The Evolving Role of the Data Center in a 5G-Enabled World

James Young James Young July 8, 2020

For decades, the data center has been considered the nexus of the network. For enterprises, telco carriers, cable operators and, more recently, service providers like Google and Facebook, the data center was the heart and muscle of IT. In addition, the emergence of the cloud has emphasized the central importance of the modern data center.

400_Delloro_Source: Dell’Oro, July 2019


But listen closely and you’ll hear the rumblings of change. As networks ramp up their support for 5G and IoT, IT managers are focusing on the edge and the increasing need to locate more capacity and processing power closer to end users. As they do, they are re-evaluating the role of their data centers.

According to Gartner[i], by 2025, 75 percent of enterprise-generated data will be created and processed at the edge—up from just 10 percent in 2018. At the same time, the volume of data is getting ready to hit another gear. A single autonomous car is expected to churn out an average of 4,000 GB of data per hour of driving!

Networks are now scrambling to determine how best to support huge increases in edge-based traffic volume as well as the demand for single-digital latency performance – without torpedoing the investment in existing data centers. A heavy investment in east-west network links and peer-to-peer redundant nodes is part of the answer, as is building more processing power where the data is created. But what about the data centers? What role will they play?

CLICK TO TWEET: CommScope’s James Young showcased the evolving role of the data center in a 5G-enabled world.

The AI/ML feedback loop

The future business case for hyperscale and cloud-scale data centers lies in their massive processing and storage capacity. As activity heats up on the edge, the data center’s power will be needed to create the algorithms that enable the data to be processed. In an IoT-empowered world, the importance of augmented intelligence (AI) and machine learning (ML) cannot be understated. Neither can the role of the data center in making it happen.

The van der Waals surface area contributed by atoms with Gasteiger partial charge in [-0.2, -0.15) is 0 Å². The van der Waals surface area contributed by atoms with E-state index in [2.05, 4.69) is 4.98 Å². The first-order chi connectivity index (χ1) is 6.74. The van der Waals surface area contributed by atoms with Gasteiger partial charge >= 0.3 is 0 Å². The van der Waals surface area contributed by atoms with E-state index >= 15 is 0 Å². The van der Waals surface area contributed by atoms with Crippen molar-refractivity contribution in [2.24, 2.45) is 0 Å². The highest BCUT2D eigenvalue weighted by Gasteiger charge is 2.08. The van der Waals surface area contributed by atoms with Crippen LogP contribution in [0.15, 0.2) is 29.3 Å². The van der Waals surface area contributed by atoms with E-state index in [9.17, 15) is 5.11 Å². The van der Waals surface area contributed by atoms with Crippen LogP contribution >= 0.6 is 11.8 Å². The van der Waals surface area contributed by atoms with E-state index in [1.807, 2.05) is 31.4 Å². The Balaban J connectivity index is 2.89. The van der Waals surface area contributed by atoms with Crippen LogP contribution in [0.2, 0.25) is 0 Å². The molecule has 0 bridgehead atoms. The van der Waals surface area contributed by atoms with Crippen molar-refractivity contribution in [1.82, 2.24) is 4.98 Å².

Producing the algorithms needed to drive AI and ML requires massive amounts of data processing. Core data centers have begun deploying beefier CPUs teamed with tensor processing units (TPUs) or other specialized hardware. In addition, AI and ML applications often require high-speed, high-capacity networks, with an advanced switch layer feeding banks of servers that are all working on the same problem. AI and ML models are the product of this intensive effort.

On the other end of the process, AI and ML models need to be located where they can have the greatest business impact. For enterprise AI applications like facial recognition, for example, the ultra-low latency requirements dictate they be deployed locally, not at the core. But the models must also be adjusted periodically, so the data collected at the edge is then fed back to the data center to update and refine the algorithms.

Playing in the sandbox or owning it?

The AI/ML feedback loop is one example of how data centers will need to support a more expansive and diverse network ecosystem. For the largest players in the hyperscale data center space, this means adapting to a more distributed, collaborative environment. They want to enable their customers to deploy AI or ML at the edge, on their platform, but not necessarily in their owned facilities.

Providers like AWS, Microsoft and Google are now deploying their cloud hardware closer to customer locations—including central offices and on-premise private enterprise data centers. This enables customers to build and run cloud-based applications in any of these facilities, using the hyperscale’s platform and a mixture of edge facilities. Because these platforms are also embedded in many of the carriers’ systems, customers can also run their applications anywhere the carrier has this presence. This model, still in its infancy, provides more flexibility for the customer while enabling providers to better support the edge.